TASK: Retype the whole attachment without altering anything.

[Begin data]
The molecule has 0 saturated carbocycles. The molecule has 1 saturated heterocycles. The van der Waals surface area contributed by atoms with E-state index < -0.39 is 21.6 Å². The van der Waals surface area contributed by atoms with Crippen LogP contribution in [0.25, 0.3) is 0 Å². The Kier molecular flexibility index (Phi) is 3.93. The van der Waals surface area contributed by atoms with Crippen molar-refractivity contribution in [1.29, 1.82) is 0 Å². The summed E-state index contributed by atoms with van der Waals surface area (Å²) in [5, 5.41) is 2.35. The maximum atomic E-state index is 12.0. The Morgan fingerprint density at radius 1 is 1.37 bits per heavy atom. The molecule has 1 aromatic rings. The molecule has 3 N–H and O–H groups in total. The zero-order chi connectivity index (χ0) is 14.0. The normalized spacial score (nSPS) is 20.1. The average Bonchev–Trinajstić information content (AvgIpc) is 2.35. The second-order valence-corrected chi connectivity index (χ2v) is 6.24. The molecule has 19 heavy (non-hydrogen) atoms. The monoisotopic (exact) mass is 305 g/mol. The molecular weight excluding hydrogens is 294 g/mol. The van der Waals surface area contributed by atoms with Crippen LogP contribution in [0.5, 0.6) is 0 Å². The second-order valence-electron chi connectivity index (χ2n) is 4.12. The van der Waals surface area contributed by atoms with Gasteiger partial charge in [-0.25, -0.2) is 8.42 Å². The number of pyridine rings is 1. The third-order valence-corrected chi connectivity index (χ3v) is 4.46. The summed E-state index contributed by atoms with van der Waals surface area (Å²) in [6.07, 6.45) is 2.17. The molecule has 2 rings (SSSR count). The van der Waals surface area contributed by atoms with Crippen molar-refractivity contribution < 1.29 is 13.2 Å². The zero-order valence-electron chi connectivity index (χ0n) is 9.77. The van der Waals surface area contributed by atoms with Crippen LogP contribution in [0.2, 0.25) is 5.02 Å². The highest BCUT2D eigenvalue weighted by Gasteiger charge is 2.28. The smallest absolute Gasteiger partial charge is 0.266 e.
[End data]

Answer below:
The molecule has 0 saturated carbocycles. The molecule has 1 saturated heterocycles. The van der Waals surface area contributed by atoms with E-state index < -0.39 is 21.6 Å². The van der Waals surface area contributed by atoms with Crippen LogP contribution in [0.25, 0.3) is 0 Å². The Kier molecular flexibility index (Phi) is 3.93. The van der Waals surface area contributed by atoms with Crippen molar-refractivity contribution in [1.29, 1.82) is 0 Å². The summed E-state index contributed by atoms with van der Waals surface area (Å²) in [5, 5.41) is 2.35. The maximum atomic E-state index is 12.0. The Morgan fingerprint density at radius 1 is 1.37 bits per heavy atom. The molecule has 1 aromatic rings. The molecule has 3 N–H and O–H groups in total. The zero-order chi connectivity index (χ0) is 14.0. The normalized spacial score (nSPS) is 20.1. The average Bonchev–Trinajstić information content (AvgIpc) is 2.35. The second-order valence-corrected chi connectivity index (χ2v) is 6.24. The molecule has 19 heavy (non-hydrogen) atoms. The monoisotopic (exact) mass is 305 g/mol. The molecular weight excluding hydrogens is 294 g/mol. The van der Waals surface area contributed by atoms with Crippen LogP contribution in [0.5, 0.6) is 0 Å². The second-order valence-electron chi connectivity index (χ2n) is 4.12. The van der Waals surface area contributed by atoms with Gasteiger partial charge in [-0.25, -0.2) is 8.42 Å². The number of pyridine rings is 1. The third-order valence-corrected chi connectivity index (χ3v) is 4.46. The summed E-state index contributed by atoms with van der Waals surface area (Å²) in [6.07, 6.45) is 2.17. The molecule has 2 rings (SSSR count). The van der Waals surface area contributed by atoms with Crippen molar-refractivity contribution < 1.29 is 13.2 Å². The zero-order valence-electron chi connectivity index (χ0n) is 9.77. The van der Waals surface area contributed by atoms with Crippen LogP contribution in [0.2, 0.25) is 5.02 Å². The highest BCUT2D eigenvalue weighted by Gasteiger charge is 2.28. The smallest absolute Gasteiger partial charge is 0.266 e.